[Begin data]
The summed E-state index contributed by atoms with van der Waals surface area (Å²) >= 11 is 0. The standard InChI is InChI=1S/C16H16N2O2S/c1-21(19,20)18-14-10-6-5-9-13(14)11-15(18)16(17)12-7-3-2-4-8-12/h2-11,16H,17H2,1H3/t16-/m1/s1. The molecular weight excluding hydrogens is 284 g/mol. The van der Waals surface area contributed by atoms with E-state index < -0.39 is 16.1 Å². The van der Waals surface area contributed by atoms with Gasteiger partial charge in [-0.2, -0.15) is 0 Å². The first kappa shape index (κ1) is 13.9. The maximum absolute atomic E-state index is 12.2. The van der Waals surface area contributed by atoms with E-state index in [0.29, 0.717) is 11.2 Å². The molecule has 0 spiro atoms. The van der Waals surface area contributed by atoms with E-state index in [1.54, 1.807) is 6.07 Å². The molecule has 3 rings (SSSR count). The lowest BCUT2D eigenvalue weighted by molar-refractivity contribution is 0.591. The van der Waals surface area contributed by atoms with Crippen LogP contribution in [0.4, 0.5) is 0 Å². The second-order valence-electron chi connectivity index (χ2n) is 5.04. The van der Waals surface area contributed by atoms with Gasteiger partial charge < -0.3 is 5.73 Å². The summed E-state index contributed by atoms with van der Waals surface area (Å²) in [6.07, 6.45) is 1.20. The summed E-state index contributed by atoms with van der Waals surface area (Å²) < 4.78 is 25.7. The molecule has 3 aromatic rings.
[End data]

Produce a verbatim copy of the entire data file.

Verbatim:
The summed E-state index contributed by atoms with van der Waals surface area (Å²) >= 11 is 0. The standard InChI is InChI=1S/C16H16N2O2S/c1-21(19,20)18-14-10-6-5-9-13(14)11-15(18)16(17)12-7-3-2-4-8-12/h2-11,16H,17H2,1H3/t16-/m1/s1. The molecular weight excluding hydrogens is 284 g/mol. The van der Waals surface area contributed by atoms with E-state index < -0.39 is 16.1 Å². The van der Waals surface area contributed by atoms with Gasteiger partial charge in [-0.2, -0.15) is 0 Å². The first kappa shape index (κ1) is 13.9. The maximum absolute atomic E-state index is 12.2. The van der Waals surface area contributed by atoms with E-state index in [0.29, 0.717) is 11.2 Å². The molecule has 0 spiro atoms. The van der Waals surface area contributed by atoms with E-state index in [1.54, 1.807) is 6.07 Å². The molecule has 3 rings (SSSR count). The lowest BCUT2D eigenvalue weighted by molar-refractivity contribution is 0.591. The van der Waals surface area contributed by atoms with Crippen LogP contribution in [0.4, 0.5) is 0 Å². The second-order valence-electron chi connectivity index (χ2n) is 5.04. The van der Waals surface area contributed by atoms with Gasteiger partial charge < -0.3 is 5.73 Å². The summed E-state index contributed by atoms with van der Waals surface area (Å²) in [6.07, 6.45) is 1.20. The summed E-state index contributed by atoms with van der Waals surface area (Å²) < 4.78 is 25.7. The molecule has 3 aromatic rings.